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|Case Number:||civ case 363 of 89|
|Parties:||Kimadi v Mbuni Transport Co. Ltd|
|Date Delivered:||10 Jan 1992|
|Court:||High Court at Mombasa|
|Judge(s):||James Frank Shields|
|Citation:||Kimadi v Mbuni Transport Co. Ltd eKLR|
|Parties Profile:||Individual v Corporation|
|Case Outcome:||Plaintiff awarded|
|Disclaimer:||The information contained in the above segment is not part of the judicial opinion delivered by the Court. The metadata has been prepared by Kenya Law as a guide in understanding the subject of the judicial opinion. Kenya Law makes no warranties as to the comprehensiveness or accuracy of the information|
REPUBLIC OF KENYA
Kimadi v Mbuni Transport Co. Ltd
High Court, at Mombasa January 10, 1992
Civil Case No. 363 of 1989
January 10, 1992, Shields J delivered the following Judgment.
The Plaintiff is a school teacher. He was 32 years of age. He was driving his motor-car a Mazda saloon registration number KJU 509 on 28th June, 1987 from Mazeras to Mombasa. Between 6.30 and 7.00 p.m. his car was hit by a bus and he sustained injuries which led to his arm being amputated and he suffered whip-lash injury to his neck. He has lost his right arm, he suffers from dizziness and forgetfulness.
He owes the Mombasa Hospital Kshs.40,112/-. He paid shs.100/- for Police Abstract and he paid Mr. Hemant Patel shs.1000/-for his Medical Report.
His account of the accident is that the defendant’s bus was coming from the opposite direction, overtook a vehicle and despite his flashing his headlights, the bus came upon him at high speed. He swerved to the left but his motor-car was hit and thereafter he lost consciousness.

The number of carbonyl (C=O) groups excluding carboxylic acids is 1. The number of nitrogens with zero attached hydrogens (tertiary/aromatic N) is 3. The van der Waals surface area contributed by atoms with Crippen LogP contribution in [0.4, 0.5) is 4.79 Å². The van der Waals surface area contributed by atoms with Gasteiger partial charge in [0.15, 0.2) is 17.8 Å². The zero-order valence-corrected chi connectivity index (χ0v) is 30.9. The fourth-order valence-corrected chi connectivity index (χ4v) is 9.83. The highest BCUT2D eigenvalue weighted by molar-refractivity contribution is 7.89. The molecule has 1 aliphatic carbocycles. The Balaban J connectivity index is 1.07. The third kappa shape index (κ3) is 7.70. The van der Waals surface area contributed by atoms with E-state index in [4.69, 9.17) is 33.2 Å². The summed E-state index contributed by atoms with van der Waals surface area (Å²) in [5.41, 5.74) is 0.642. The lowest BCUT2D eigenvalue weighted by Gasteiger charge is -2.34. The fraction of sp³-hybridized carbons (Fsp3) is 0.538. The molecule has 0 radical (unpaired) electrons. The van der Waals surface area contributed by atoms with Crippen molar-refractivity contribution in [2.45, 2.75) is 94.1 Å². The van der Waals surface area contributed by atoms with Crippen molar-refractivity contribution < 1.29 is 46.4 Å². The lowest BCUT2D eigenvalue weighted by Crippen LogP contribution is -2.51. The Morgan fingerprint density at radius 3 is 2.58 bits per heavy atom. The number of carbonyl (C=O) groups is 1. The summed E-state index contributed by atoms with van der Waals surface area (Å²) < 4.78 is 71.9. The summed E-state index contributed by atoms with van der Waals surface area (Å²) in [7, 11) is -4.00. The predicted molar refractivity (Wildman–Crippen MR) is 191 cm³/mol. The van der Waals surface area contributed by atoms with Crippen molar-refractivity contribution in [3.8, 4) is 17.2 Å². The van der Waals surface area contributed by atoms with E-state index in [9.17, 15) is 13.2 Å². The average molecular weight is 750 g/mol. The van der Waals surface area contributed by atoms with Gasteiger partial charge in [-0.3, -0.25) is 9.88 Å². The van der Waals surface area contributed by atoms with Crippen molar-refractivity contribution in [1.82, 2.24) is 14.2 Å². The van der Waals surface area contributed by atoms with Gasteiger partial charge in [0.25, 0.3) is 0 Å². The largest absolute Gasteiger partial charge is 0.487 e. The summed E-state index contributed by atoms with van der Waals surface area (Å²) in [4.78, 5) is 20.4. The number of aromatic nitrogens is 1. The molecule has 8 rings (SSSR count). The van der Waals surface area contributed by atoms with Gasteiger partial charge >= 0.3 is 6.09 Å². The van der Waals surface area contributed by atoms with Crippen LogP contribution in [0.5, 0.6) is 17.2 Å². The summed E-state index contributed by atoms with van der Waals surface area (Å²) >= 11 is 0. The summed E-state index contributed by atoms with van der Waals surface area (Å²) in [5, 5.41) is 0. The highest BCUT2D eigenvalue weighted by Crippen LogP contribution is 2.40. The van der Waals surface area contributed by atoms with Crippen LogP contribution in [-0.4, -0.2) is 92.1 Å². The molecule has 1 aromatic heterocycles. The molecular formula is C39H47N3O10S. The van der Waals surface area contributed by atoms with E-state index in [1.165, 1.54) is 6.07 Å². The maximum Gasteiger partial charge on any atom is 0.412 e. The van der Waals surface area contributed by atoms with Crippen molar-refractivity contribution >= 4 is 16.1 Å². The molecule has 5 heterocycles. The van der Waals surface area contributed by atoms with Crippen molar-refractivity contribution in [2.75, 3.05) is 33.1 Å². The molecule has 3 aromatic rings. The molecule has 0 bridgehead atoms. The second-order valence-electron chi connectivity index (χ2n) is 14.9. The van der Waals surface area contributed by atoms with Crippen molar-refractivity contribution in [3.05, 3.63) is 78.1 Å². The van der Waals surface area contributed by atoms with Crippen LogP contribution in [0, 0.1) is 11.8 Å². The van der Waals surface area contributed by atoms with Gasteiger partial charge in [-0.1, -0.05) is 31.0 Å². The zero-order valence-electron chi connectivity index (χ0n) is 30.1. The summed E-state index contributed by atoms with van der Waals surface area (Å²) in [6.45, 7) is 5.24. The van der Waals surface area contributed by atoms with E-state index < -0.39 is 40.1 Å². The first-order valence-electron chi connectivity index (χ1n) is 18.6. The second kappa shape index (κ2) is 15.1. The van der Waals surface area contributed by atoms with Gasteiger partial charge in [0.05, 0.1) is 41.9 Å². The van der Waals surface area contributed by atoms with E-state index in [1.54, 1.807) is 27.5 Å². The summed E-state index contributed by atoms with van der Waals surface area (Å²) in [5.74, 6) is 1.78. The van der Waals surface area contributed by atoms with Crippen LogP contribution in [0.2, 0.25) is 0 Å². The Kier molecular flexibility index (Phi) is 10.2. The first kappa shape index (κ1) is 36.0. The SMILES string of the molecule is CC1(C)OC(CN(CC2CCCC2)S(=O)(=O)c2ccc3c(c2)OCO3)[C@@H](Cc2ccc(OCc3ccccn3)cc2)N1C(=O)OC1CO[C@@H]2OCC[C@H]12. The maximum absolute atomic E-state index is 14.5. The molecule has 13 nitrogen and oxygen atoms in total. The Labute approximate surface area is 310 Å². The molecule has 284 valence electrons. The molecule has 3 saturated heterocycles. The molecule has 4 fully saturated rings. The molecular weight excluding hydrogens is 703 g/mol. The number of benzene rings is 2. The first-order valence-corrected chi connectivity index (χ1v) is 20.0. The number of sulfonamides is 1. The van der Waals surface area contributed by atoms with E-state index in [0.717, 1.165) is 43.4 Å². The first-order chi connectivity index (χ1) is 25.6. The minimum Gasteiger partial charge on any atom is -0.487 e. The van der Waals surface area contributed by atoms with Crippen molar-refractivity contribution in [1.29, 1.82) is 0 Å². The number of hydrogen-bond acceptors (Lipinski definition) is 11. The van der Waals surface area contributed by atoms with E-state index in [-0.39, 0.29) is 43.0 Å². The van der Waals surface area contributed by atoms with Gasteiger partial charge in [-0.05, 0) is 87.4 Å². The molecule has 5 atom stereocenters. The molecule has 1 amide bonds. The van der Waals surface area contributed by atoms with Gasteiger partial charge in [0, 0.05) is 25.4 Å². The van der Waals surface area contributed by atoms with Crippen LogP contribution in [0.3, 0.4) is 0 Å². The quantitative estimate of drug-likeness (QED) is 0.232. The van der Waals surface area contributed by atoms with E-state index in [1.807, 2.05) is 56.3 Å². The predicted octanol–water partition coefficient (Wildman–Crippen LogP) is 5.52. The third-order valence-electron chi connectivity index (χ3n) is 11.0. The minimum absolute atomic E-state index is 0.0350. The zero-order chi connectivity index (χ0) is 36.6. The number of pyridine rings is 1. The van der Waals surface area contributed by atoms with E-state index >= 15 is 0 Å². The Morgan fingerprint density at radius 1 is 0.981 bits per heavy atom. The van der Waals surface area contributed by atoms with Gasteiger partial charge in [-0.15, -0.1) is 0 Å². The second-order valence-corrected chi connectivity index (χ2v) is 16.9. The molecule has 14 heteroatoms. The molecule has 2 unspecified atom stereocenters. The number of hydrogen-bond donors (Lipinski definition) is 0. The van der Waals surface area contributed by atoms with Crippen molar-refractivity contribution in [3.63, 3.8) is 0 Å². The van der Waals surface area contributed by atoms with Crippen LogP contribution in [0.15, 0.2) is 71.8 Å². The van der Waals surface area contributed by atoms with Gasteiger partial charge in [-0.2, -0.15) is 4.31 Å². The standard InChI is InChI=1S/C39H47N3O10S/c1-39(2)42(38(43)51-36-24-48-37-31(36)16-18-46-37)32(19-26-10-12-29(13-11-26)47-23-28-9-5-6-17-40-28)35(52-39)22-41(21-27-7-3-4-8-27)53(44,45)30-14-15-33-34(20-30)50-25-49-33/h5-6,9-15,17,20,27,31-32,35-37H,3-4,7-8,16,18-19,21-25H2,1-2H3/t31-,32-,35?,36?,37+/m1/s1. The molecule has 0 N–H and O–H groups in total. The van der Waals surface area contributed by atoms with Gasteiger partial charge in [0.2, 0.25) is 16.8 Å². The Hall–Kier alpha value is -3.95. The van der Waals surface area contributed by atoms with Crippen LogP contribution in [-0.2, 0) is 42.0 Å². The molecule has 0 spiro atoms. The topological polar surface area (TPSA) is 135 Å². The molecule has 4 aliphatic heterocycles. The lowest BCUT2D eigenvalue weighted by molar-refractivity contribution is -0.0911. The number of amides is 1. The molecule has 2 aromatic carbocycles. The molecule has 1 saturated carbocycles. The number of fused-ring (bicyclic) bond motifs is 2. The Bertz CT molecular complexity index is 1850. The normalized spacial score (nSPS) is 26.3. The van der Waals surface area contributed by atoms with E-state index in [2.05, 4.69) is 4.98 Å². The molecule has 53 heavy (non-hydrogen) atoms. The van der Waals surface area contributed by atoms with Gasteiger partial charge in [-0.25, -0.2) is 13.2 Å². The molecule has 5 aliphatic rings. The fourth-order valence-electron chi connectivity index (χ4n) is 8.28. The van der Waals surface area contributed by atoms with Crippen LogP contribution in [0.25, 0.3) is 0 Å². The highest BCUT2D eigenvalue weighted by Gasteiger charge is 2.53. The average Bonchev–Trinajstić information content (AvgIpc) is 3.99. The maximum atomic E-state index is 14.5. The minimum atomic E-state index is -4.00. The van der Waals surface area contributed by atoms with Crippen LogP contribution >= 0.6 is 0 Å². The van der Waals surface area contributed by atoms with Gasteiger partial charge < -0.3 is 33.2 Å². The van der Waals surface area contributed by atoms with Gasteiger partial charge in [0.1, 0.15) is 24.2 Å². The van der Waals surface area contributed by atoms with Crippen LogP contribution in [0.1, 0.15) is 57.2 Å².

The truthfulness of his evidence was not shaken by Mrs. Adogo’s cross-examination. She did not call any eye witness to the accident. It was content to rely on the investigation of the police officer Peter Musyimi who gave evidence as DW.1 who blamed the Plaintiff for the accident. He was not present at the accident. He took statements from witnesses and made a rough sketch. According to his evidence, he caused the plaintiff to be prosecuted for careless driving. The Plaintiff was however acquitted.
In these circumstances, it appears to me that I must accept the Plaintiff’s evidence unless it is unbelievable or inconsistent or it contradicts the account given by the Plaintiff to the police or it is inconsistent with some evidence which the investigating officer, has been able to observe with his own eyes. I could find nothing unbelievable, inconsistent or contradictory in the evidence of the Plaintiff and nothing in the Police File, to persuade me to disbelieve the Plaintiff’s evidence.
I have been referred to a few cases. Mombasa HCCC. No.508 of 1987 and HCCC.No.298 of 1984. No evidence has been led as to the possibility that the Plaintiff’s earning capacity has diminished. Nor has evidence been led as to the cost or necessity for a further medical treatment or as to the desirability or otherwise of fitting the Plaintiff with an artificial arm. No award consequently can be made on these items.
Guided by the cases referred to, I will award the Plaintiff shs.300,000/- general damages for pain, suffering and loss of amenities. To this should be added the Plaintiff’s hospital expenses of about shs.40,112/-, costs of the Police Abstract and costs of the Medical Report making in all shs.341,212/- and costs of these proceedings.